A quick trip around Hannity's America...
After weeks of accusing town hall attendees of being an Astroturf movement, Democrats are now planning to do a little bit of organizing themselves. Beginning this week, the Democratic National Committee is hosting over 1,000 rallies in cities all across the country to promote government-run health care.
And get this: Politico.com reports that a special interest group known as Health Care for America now will be helping to promote these phony town hall events!
Hey, Nancy Pelosi, does that sound like Astroturf to you?
On the Attack Again
David Letterman is at it again. Monday night on the "Late Show," he once again targeted former Alaska Governor Sarah Palin:
(BEGIN "LATE SHOW WITH DAVID LETTERMAN" VIDEO CLIP)
DAVID LETTERMAN, HOST: The Miss Universe pageant is fascinating. It's judged by — on the poise, you have to have poise. Judged on beauty and also how you walk in high heels. What a coincidence. It's also how the Republicans pick a vice presidential candidate.
The same criteria.
(END VIDEO CLIP)
That joke comes only a few short months after Letterman was nearly ousted from his job for viciously attacking Governor Palin's daughter on his show. He eventually apologized for making the controversial joke thanks to pressure from the public and others.
I guess some people will never learn.
Out of the Woodwork
Another Obama mentor is coming out of the woodwork. This time it's Harvard Law School professor Charles Ogletree, who is vocally praising a lawyer who made a career defending left-wing radicals.
That lawyer is the late Doris Brin Walker, who passed away over the weekend. She gained notoriety defending left-wing activist Angela Davis in 1972. Davis, a devout communist at a time, faced the death penalty when a gun registered in her name was linked to the murder of a judge and his three kidnappers.
Professor Ogletree praised Brin's actions, telling The Los Angeles Times, "She was way ahead of her time... She was a living example of the wonderful, critical and timely contribution of women to the legal profession."
What can I say? Radical connections keep leading back to the president.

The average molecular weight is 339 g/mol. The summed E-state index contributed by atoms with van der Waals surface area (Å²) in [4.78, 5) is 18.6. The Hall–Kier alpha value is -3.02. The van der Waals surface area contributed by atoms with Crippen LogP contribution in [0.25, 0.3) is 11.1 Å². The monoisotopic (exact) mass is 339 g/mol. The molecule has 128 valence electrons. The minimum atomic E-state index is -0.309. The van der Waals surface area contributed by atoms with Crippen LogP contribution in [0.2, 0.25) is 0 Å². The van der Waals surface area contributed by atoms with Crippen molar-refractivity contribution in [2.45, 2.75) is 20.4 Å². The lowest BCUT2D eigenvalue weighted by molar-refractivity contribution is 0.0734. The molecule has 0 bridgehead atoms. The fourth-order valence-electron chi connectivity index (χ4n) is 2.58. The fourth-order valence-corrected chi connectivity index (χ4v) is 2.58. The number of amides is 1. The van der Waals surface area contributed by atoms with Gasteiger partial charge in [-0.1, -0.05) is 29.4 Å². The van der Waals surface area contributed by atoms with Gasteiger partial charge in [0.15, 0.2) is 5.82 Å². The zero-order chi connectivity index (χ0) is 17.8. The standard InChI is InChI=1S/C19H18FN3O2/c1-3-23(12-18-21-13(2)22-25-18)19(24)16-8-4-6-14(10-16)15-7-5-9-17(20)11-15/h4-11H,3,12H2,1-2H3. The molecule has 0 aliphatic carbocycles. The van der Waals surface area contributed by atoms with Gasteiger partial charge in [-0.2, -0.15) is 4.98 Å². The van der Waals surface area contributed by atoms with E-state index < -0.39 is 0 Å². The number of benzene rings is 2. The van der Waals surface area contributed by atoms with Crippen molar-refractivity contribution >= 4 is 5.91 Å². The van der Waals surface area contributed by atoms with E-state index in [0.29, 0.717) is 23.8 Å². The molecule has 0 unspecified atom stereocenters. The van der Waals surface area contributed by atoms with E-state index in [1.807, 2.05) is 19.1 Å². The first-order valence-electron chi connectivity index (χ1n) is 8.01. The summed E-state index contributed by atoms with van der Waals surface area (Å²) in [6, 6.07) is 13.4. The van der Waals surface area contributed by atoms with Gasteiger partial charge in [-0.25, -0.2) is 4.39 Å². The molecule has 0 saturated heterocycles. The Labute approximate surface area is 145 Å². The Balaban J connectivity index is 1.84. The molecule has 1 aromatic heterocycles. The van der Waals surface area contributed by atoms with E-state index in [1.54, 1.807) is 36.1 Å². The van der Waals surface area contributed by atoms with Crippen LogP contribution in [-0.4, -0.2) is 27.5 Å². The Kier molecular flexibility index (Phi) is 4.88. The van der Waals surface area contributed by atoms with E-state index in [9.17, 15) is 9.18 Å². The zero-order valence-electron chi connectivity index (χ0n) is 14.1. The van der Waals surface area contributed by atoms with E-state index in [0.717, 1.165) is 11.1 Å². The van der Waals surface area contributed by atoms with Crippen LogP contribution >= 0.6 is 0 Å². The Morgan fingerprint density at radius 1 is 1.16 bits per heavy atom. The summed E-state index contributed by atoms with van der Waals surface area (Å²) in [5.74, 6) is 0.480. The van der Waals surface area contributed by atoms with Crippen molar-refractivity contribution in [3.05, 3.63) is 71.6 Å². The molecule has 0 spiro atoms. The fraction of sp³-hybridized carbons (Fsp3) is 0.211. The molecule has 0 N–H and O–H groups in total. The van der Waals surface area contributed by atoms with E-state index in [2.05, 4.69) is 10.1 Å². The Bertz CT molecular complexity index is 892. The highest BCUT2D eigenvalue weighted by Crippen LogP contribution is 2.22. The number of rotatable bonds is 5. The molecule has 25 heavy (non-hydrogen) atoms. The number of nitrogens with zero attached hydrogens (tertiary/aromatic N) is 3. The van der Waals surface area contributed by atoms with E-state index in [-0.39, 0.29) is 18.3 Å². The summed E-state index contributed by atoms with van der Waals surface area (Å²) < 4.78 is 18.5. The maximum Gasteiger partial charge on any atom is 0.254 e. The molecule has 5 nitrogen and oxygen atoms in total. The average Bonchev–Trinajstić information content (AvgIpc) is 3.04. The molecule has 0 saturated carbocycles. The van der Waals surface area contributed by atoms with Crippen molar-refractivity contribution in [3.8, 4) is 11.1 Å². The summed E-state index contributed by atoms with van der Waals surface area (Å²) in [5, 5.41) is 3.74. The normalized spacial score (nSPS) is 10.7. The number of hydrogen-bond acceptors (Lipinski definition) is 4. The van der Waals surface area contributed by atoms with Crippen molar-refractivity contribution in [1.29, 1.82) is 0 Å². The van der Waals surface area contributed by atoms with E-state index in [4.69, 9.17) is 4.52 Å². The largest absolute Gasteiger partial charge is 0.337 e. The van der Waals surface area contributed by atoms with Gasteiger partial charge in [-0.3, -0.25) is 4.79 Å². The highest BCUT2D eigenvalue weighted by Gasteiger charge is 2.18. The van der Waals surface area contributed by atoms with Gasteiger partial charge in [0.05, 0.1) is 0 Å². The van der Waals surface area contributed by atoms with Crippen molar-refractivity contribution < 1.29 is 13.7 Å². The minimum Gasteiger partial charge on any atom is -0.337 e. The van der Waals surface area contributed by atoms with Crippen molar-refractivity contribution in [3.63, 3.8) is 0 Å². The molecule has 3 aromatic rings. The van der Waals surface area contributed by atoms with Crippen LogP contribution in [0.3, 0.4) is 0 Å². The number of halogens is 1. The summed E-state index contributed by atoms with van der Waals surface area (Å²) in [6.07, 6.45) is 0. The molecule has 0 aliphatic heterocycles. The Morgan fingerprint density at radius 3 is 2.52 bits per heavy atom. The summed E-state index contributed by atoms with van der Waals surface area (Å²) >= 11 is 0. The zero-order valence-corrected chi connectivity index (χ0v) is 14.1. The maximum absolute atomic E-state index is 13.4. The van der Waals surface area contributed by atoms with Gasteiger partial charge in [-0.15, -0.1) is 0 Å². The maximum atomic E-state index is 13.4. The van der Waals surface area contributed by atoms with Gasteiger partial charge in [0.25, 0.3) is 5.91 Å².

Monkey Trial Replay?
If the Chamber of Commerce has any say in it, we may be in for another Scopes Monkey Trial.
That 1925 event put the theory of evolution on trial in the state of Tennessee and instituted a law making it illegal to deny creationism. Prosecutor William Jennings Bryan and defense attorney Clarence Darrow faced off in the famous trial. The court ruled that it was, in fact, illegal to deny the theory of creation by teaching evolution in schools.
Now the U.S. Chamber of Commerce, which represents 3 million businesses, wants to put the theory of global warming on trial, and if it's disproved, it would ward off potentially crippling environmental regulation.
A senior vice president at the Chamber said, "It would evolution versus creationism. It would be the science of climate change on trial."
Sounds good to me! I wonder if Al Gore is free to represent the defense — if he's not flying around on his private jet.
Reading for Pleasure
The White House announced what the president will be reading while he's on vacation. His choices include Thomas L. Friedman's "Hot, Flat and Crowded," Richard Price's "Lush Life" and Kent Haruf's "Plainsong."
That's a lovely list, but isn't there something a bit more pressing he should be devoting his attention to? Like the 1,818-page health care bill?
Mr. President, I think you owe the country a thorough reading of that bill before moving onto those lighter topics.
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